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U.S. workers roll the dice by gambling on their company phone

Employees love to gamble with their employer's internet security by installing potentially vulnerable gambling apps on their company issued mobile devices, according to a report released Wednesday by Veracode.

Theodora Titonis, vice president of mobile at Veracode told in an email Wednesday that there have not been any verified corporate-level breaches due to the gambling software, but the survey found the average enterprise mobile device has multiple gambling apps installed.

“Many of these apps contain adware as well as critical vulnerabilities, such as weak encryption, enabling cyberattackers to gain access to contacts, emails, call history, and phone locations as well as to record phone conversations,” the Veracode report stated.

Veracode cited a Gartner report that noted in 2015 that 75 percent of mobile gambling apps fail basic security tests. This is in part due to poor programming on the part of the app's developers, but also because hackers are on the lookout to exploit insecure.

Some examples cited were a casino app that checks to see if the mobile device is jailbroken and if so it can then go in and make changes and access data; a slots app connects with its back-end system via unsecured HTTP; and Gold Fish Casino Slots, Jackpot Party Casino and Texas Poker can read, write and delete local files while directly accessing various network functions.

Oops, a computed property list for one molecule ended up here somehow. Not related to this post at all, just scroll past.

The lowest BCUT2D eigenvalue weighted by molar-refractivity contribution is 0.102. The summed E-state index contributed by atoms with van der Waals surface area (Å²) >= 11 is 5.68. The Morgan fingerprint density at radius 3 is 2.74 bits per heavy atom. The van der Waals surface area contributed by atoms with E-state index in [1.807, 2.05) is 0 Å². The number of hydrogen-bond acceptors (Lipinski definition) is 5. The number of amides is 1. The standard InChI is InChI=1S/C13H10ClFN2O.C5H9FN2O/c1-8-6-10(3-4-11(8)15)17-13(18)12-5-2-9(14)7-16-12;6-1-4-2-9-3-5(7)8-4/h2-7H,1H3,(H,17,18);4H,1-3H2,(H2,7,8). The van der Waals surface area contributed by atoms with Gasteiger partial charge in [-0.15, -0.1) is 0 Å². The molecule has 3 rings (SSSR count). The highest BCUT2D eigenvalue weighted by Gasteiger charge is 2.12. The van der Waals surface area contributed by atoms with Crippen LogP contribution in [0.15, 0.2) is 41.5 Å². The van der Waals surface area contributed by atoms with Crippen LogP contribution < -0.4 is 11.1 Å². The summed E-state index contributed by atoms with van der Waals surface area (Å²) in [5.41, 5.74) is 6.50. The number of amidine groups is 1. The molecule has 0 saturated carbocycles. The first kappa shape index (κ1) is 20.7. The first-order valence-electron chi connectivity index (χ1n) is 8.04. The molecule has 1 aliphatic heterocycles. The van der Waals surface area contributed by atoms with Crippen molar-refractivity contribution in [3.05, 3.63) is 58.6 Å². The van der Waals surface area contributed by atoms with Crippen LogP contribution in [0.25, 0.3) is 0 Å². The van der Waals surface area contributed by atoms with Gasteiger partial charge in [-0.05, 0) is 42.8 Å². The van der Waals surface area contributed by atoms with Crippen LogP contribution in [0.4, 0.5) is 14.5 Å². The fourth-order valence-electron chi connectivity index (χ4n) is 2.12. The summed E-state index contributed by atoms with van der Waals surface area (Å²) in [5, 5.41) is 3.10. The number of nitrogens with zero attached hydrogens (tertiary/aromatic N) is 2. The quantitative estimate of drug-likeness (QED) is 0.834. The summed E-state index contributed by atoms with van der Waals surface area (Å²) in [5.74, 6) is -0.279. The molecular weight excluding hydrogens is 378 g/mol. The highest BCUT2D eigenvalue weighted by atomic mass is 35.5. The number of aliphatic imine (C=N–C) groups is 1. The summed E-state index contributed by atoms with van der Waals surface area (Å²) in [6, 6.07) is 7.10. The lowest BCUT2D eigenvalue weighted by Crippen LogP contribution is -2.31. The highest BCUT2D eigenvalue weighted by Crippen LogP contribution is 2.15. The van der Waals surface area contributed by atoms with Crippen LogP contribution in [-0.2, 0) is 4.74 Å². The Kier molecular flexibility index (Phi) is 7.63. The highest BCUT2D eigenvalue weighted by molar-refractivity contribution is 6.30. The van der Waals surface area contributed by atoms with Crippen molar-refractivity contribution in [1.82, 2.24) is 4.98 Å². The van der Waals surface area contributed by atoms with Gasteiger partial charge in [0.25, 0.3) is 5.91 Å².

U.S.-based companies are the most likely to suffer any damage as the majority of the devices with gambling software installed were located here. “We actually didn't track the actual phone location; rather we conducted the research based on our customer base. So while the majority of companies are U.S., we don't know if the phones were located in the U.S. or abroad. The companies were large enterprises, so it's likely there is a mix,” Titonis said.

Only Nevada, Delaware and New Jersey have legalized online casino-style gambling.

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